The Cleveland Browns left tackle Jedrick Wills has an opportunity to make a significant step forward in 2021 after playing his rookie season under difficult circumstances. Switching to left tackle in a pandemic shortened offseason where he didn't receive in person coaching until July, Wills was still able to have a relatively successful season.
Entering his second year, Wills shouldn't be thinking about where his feet are going. He may still be mastering some landmarks, but he's likely far more focused on the physical aspects of the position, how to defeat the opponent.
It's really difficult to understate how much the pandemic shortened offseason impacted rookie offensive line class across the league. Players can work on their feet, they can improve their flexibility and agility as well as their raw strength, all important aspects of the game, but particularly with run blocking, they need resistance in the form of another person.
For a position where the goal is to physically control an opponent, there's only so much a player can do to train alone. It's a difficult element to simulate. They need to be able to work on their balance and pad level as another opponent is trying to beat them.
In an offseason closer to normal, Wills will have plenty of opportunity to focus simply on becoming more efficient when it comes to utilizing his power in the Browns zone scheme.
And this year, offensive line coach Bill Callahan will be able to be more hands on in working with him. Until training camp, coaches were looking at videos players had recorded of themselves and trying to teach off of it last offseason. They can do a lot with that, but it's certainly better to be coaching live and in person.
Being able to practice with Joel Bitonio is also valuable. No longer entirely focused on what he's doing, Wills can be more focused on how he and Bitonio can work in tandem, both in run concepts as well as improving their communication when it comes to pass protection.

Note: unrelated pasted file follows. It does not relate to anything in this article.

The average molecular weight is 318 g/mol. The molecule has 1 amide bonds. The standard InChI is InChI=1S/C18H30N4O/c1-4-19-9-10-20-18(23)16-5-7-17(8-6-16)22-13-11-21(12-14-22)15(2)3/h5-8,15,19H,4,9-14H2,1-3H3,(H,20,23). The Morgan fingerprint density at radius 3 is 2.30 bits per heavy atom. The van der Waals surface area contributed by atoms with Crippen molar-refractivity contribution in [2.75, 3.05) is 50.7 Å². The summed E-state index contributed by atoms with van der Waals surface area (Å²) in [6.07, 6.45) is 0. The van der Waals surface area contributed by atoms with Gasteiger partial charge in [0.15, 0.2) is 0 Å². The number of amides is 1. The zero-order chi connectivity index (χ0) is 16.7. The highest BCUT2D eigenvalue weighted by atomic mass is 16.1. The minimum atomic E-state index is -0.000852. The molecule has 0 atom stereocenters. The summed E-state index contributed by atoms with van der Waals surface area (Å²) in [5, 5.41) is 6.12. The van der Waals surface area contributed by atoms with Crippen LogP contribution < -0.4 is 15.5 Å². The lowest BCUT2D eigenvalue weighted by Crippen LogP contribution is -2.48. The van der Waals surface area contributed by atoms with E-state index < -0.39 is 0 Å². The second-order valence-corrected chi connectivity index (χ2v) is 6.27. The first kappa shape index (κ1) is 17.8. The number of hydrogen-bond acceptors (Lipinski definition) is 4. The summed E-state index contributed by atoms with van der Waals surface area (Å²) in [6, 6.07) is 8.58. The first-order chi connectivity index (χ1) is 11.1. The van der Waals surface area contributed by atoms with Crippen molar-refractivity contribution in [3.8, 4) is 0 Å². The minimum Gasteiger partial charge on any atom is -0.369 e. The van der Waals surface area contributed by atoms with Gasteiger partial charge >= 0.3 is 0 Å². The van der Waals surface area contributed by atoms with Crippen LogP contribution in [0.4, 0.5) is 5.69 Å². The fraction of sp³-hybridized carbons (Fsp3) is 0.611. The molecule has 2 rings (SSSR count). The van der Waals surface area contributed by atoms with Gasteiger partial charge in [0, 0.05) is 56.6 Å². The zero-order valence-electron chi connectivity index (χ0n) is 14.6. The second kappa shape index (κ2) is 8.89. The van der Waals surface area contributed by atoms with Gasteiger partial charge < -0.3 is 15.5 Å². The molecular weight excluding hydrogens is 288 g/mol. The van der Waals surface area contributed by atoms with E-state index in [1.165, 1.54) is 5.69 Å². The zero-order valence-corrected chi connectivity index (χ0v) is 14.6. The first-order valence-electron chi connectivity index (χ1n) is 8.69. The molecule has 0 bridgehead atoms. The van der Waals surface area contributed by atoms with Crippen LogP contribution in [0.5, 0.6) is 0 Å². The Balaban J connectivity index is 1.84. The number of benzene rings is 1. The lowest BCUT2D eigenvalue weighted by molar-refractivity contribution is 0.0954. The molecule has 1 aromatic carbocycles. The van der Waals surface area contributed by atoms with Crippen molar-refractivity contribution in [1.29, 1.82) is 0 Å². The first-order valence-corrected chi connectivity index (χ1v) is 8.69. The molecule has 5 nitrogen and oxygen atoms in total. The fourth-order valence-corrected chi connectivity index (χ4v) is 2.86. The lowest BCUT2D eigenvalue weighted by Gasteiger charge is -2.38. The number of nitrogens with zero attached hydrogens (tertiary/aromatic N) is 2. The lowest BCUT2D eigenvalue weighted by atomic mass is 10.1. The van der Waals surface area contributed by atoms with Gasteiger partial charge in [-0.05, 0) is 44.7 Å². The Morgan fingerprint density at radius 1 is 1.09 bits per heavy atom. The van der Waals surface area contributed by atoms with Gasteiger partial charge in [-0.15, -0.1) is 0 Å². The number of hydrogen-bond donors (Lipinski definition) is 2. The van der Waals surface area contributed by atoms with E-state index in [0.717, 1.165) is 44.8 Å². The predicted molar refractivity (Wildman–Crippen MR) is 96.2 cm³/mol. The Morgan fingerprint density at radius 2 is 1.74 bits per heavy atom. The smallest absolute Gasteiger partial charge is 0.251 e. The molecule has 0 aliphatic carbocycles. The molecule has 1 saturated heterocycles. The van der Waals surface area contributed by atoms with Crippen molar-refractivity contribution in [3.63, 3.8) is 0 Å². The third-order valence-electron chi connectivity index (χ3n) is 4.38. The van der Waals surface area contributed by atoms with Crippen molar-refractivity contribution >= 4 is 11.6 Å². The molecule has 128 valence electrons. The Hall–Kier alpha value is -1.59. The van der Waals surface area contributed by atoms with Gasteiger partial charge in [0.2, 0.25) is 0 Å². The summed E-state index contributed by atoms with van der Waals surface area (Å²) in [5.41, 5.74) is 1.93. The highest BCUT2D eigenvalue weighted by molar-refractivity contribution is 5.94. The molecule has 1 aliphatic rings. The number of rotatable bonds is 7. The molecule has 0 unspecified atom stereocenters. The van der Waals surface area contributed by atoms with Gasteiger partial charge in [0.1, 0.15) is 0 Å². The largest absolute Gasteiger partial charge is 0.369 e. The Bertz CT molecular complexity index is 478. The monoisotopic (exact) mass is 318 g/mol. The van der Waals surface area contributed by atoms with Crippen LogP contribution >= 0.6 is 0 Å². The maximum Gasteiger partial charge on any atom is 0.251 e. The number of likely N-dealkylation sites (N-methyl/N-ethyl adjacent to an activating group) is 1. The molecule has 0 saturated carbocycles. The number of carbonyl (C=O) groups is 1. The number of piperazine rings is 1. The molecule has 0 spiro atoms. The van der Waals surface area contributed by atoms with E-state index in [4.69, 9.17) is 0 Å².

That's in addition to the physical training Wills has done to improve his body. Wills only turned 22 in May, so he has the capacity to add a significant amount of strength without sacrificing mobility.
The combination of added strength, the confidence that he is a left tackle and now really getting to practice this year could add up to a massive improvement. And if that happens, the Browns could have the best offensive line in the league.
The Browns were not hiding Wills last year, but when the combination of Wyatt Teller and Jack Conklin are on the other side, it's easy to want to run behind them. If Wills does take a big step forward and it creates more of a balance in terms of run options.
The Browns were pretty deadly with a healthy Teller running wide traps going to the left, allowing him to kick out an opponent, sometimes a corner, giving Nick Chubb a ton of room to operate getting to the sideline.
In pass protection, where Wills had some impressive games and some mediocre games, a step forward could alter how the Browns protect Baker Mayfield. The more confidence they have in Wills, the less compelled they will feel to give him help.
In the latter part of the season, the Browns felt more confident in using empty formations. Much of that had to do with Mayfield's ability to operate and get the ball out quickly with only a five-man protection. Nevertheless, added confidence in Wills enables the Browns to expand the ways in which they attack opposing defenses.
Much of the focus on offense will be getting back a healthy Odell Beckham and the addition of players like Anthony Schwartz to give them another dimension on offense, an improved Wills may be just as important.
For example, the Browns did not flex their tight ends much last season, save for empty formations. Their multiple tight end sets tended to have them inline or tight wings. Undoubtedly, some of this follows their philosophy of making runs look like passes and passes look like runs.
Particularly with a player like David Njoku, the Browns may feel more confident in flexing him out to create different matchup dynamics as well as different blocking angles in the running game, putting more stress on defenses. Njoku was a dominant blocker last year and he could be a weapon in space as a blocker potentially on quick screens or crack blocks. That's beyond his ability to contribute as a pass catcher.
Time also played a role. The truncated time frame the first year coaching staff had altered how much they could install in 2020. Erring on the side of caution, the Browns likely focused on being able to protect a rookie left tackle as much as possible. Without that limitation this year, they can add more to the offense, which will include concepts that trust Wills more this year.
There are plenty of reasons to be excited about the 2020 draft class entering year two. Grant Delpit hopefully ready to contribute and players like Jordan Elliott, Harrison Bryant and Donovan Peoples-Jones all growing in their roles. No one is in a better position to improve from his first to his second year than Wills, who could start making his case to be a franchise left tackle this season.